Audubon in Japan, 1872

Welcome to our new Magic Lantern series, where we spotlight a singular image that we think deserves wider exposure. When magic lanterns were first invented in sixteenth-century Italy, illusionists used them to conjure spectral images of demons and ghosts before astonished audiences. Even as technology’s ability to replicate images has became the stuff of everyday life, a vivid picture retains an evocative power that words seldom equal. But images mean little without context, so we’ll do our best to share our findings about the background and provenance of these weekly images as well.

Our first installment is a print by an anonymous Japanese artist from the 1870s. Remarkably, it depicts the famous naturalist John James Audubon. And even more remarkably, it shows Audubon looking forlornly at a fleeing rat:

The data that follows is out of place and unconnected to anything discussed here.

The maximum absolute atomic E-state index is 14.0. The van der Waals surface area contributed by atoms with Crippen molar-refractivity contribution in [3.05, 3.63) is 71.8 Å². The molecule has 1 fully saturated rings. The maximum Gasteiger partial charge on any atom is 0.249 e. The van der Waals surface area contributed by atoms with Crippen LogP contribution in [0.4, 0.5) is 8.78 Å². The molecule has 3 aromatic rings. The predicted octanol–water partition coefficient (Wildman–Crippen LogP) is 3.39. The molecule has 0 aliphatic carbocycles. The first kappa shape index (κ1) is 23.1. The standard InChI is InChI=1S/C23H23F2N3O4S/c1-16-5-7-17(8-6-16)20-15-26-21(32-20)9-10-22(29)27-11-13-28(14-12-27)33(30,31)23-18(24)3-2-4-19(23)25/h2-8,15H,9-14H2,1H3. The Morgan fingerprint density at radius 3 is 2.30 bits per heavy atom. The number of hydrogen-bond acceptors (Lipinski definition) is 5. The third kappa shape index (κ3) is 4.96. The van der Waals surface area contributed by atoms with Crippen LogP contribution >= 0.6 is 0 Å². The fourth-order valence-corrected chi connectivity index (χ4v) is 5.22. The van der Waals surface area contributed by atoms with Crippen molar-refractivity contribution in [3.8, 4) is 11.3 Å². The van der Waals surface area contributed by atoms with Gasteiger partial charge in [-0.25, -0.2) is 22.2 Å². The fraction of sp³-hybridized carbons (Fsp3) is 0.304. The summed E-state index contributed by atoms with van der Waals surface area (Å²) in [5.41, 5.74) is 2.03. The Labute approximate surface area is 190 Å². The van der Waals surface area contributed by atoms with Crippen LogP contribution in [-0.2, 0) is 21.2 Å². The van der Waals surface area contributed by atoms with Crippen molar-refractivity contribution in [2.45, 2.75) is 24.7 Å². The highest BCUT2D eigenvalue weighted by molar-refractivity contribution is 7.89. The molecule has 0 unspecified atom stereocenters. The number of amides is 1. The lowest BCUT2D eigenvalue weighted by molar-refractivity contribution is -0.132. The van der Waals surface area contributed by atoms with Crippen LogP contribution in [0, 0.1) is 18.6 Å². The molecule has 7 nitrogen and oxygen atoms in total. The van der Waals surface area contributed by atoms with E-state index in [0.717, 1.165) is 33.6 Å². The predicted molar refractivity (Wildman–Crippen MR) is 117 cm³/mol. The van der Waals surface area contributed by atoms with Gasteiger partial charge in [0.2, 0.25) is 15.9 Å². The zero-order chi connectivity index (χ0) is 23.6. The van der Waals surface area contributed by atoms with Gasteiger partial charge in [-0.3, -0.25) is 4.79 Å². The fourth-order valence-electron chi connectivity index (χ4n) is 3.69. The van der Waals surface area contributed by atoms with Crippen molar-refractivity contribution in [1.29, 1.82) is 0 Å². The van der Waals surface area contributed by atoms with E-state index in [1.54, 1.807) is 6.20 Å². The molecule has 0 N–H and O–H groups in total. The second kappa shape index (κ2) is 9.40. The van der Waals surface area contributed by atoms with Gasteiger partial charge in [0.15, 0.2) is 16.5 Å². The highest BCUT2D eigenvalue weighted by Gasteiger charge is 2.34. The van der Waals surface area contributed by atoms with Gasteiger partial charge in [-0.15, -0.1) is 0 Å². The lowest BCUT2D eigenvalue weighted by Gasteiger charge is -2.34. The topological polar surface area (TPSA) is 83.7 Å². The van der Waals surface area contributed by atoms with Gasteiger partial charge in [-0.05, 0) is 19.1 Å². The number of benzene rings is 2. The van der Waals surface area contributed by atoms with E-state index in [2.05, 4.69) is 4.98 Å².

Richard’s Documents

Unidentified Japanese Meiji artist, Audubon Opening His Box of Watercolors Destroyed by Norway Rats, 1872-77, Ukiyo-e woodblock print on paper. Department of Prints, Photographs, and Architectural Collections, Bella Landauer Collection, New York Historical Society

Audubon, it turns out, was a crossover hit with the nature-loving public of Meiji Japan. He became so popular that an anecdote involving the destruction of his sketches of “nearly a thousand inhabitants of the air” by Norwegian rats was memorialized in this striking woodblock print.

Read more at the New York Historical Society’s blog.

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